The day I made these shots I was woken up by surreal yellow light coming through the window of the shack.
We’ve stayed at this beach each summer for thirty or more years and I’d never seen this before. The early sunlight had snuck over the hills and hit some low cloud and drizzle before it bounced back towards us. At first I seriously thought something was wrong until I worked out what was going on. Of course I grabbed a camera but I was not really prepared – my Nikon F2 wasn’t loaded so I made a couple of frames on my daughter’s FE but I thought I’d missed the opportunity. Sure enough, by the time I’d put a film in the F2 the light had passed.
It doesn’t bother me now, but at the time it did. I really thought I’d stuffed up and I was cross with myself. I knew I’d missed the best of it and it would be weeks before I’d see if there was anything at all worthwhile on my daughter’s film.
Beach holidays are a good time for reflection, and that’s how it played out for me. Usually I’d check the light half an hour before sunrise but this day I missed it. I was disappointed because I’d missed what I saw as an opportunity to add to a body of coastal work – something that I considered important and serious because I might use it in an exhibition or a photo book or – let’s be realistic here – I might post it on Insta.
But then as the day wore on I lightened up a bit. I guess I could describe it as a “get over yourself, Dave,” moment. It brought home that I was overlooking why I like photography and what it’s really all about – the fun aspect. What’s the point if it’s not fun? So I decided to try and have fun.
I took the film containing the missed light out of my Nikon F2 and put it in my Nikonos III. I’d shot maybe six frames on the F2 and while transferring the film to the Nikonos I screwed up again and trashed the first couple of frames on the roll.
So I just thought about having some fun and making some nice frames. I was thinking about composition and colour and tone. I started thinking about what would work on that roll. The clouds that had given us the rain in the morning were still around and we had warm intermittent rain. The light was nice and soft, and the sea was grey-green. I was shooting Portra 160 and I like the way the Portra renders this kind of green, so I thought I could get something interesting.
The Nikonos does not have a meter, so I figured that with the overcast conditions “Sunny 16” would become “Overcast 11” and if I shot at 1/125s and f11 I’d get a bit of movement in the raindrops and zone focussing would be pretty workable.
If you ever want to see how aperture and focal distance affect depth of field, then the Nikonos lenses are great. They have a really nifty scale on them that shows how it’s all related.
The Nikonos III is such a brilliant camera. I’ve never owned a Leica and if I get misty-eyed over an M3 I just slap myself and say “but you’ve got a Nikonos III.” It’s beautiful, a masterpiece of design and a functional work of art. That viewfinder is something else too, and once you get used to the wierd-arse shutter/wind-on lever it’s great to use.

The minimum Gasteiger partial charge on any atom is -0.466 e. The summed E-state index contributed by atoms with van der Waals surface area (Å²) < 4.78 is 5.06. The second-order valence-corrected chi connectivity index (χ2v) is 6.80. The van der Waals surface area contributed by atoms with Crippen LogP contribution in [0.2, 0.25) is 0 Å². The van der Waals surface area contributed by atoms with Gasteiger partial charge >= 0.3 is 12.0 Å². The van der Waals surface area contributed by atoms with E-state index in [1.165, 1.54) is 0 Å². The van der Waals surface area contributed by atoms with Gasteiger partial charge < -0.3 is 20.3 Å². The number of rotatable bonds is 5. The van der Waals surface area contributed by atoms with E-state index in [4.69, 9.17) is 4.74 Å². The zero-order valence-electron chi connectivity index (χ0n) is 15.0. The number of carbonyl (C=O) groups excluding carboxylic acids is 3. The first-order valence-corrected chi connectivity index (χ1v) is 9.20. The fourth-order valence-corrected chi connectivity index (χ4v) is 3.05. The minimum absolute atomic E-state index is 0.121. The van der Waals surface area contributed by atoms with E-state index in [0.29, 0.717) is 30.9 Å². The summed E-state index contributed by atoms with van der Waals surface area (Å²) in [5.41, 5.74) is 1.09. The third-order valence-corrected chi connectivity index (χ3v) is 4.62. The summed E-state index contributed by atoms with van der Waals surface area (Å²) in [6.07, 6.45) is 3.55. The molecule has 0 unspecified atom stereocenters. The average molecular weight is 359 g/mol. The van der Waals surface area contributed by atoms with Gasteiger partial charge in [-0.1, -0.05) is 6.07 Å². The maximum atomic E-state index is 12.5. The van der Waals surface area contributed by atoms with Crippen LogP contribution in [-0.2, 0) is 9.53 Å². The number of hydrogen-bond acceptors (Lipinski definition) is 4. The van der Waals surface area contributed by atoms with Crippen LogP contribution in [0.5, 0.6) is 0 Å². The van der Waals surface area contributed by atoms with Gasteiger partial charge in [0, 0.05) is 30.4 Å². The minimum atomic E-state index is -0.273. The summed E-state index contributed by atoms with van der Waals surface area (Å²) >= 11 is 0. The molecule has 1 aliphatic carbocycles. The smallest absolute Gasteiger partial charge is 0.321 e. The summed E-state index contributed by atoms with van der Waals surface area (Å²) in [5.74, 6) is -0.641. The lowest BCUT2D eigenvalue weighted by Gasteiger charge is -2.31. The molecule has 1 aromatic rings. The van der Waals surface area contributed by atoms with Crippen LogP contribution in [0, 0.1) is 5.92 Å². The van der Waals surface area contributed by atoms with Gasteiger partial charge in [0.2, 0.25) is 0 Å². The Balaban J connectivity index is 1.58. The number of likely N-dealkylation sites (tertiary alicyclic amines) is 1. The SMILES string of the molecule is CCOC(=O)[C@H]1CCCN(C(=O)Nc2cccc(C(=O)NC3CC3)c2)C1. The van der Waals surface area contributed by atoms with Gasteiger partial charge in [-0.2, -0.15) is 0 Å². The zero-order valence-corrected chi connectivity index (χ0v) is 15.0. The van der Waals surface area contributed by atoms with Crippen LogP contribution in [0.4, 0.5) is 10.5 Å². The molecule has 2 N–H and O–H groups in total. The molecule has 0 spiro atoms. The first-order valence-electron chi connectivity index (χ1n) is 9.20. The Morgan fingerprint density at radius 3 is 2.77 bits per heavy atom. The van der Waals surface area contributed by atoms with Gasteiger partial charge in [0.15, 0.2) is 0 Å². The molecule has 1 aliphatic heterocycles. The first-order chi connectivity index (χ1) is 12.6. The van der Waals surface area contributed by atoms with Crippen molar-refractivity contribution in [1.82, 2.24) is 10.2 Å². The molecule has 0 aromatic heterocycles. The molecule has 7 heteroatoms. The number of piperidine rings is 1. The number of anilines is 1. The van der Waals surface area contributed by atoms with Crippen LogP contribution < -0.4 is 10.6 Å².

Issie and Joe were going for a swim, and of course Charlie the handsome kelpie would come along with his tennis ball, so we were set.
Because the rain was hitting the water I started thinking about Japanese watercolours and how the Japanese artists rendered rain, and how that might work on film.
Issie and I have taken lots of photos collaboratively. It’s actually because of Issie that I started shooting film again after giving it up when digital became practical. I gave her my old FM body and she took it around the world a couple of times before it finally broke. We went on a trip to New Zealand three years ago and she was shooting film so I took some film as well and my return to film sort of took off from there I think.
She gets a bit cross with me if I try to direct her, but she was tolerant this day, and also directed some of the shots herself. From memory she wanted the shots facing the camera and I wanted the shots facing away, and we got some of each.
These shots are fun, but they are also thoughtful. The compositions are all pretty carefully considered. Nothing is pre-planned, but I was conscious of wanting a foreground and background, and I recall that for some reason I was also thinking in triangles.
So the shots are about composition, tone, colour and rendering. But they’re also spontaneous. I had these ideas in mind but it’s not like they’re set up. The process was just switching on my brain, going with the situation and being part of it, remembering to pre-focus then moving and waiting and being ready to press the shutter at the right time. We shot half a roll and it took about ten minutes all-up. These needed to be shot on film – digital would not have given the same feeling. I think it’s important to work in empathy with your medium. And perhaps most importantly these shots are about having fun. The process involved a lot of crouching down and falling over when a wave hit and a fair bit of trying not to bang the camera on a rock, as well a great deal of throwing the tennis ball for Charlie.
So that’s that. When I got the film back I was pleased so I thought I’d share the story. Thanks for reading.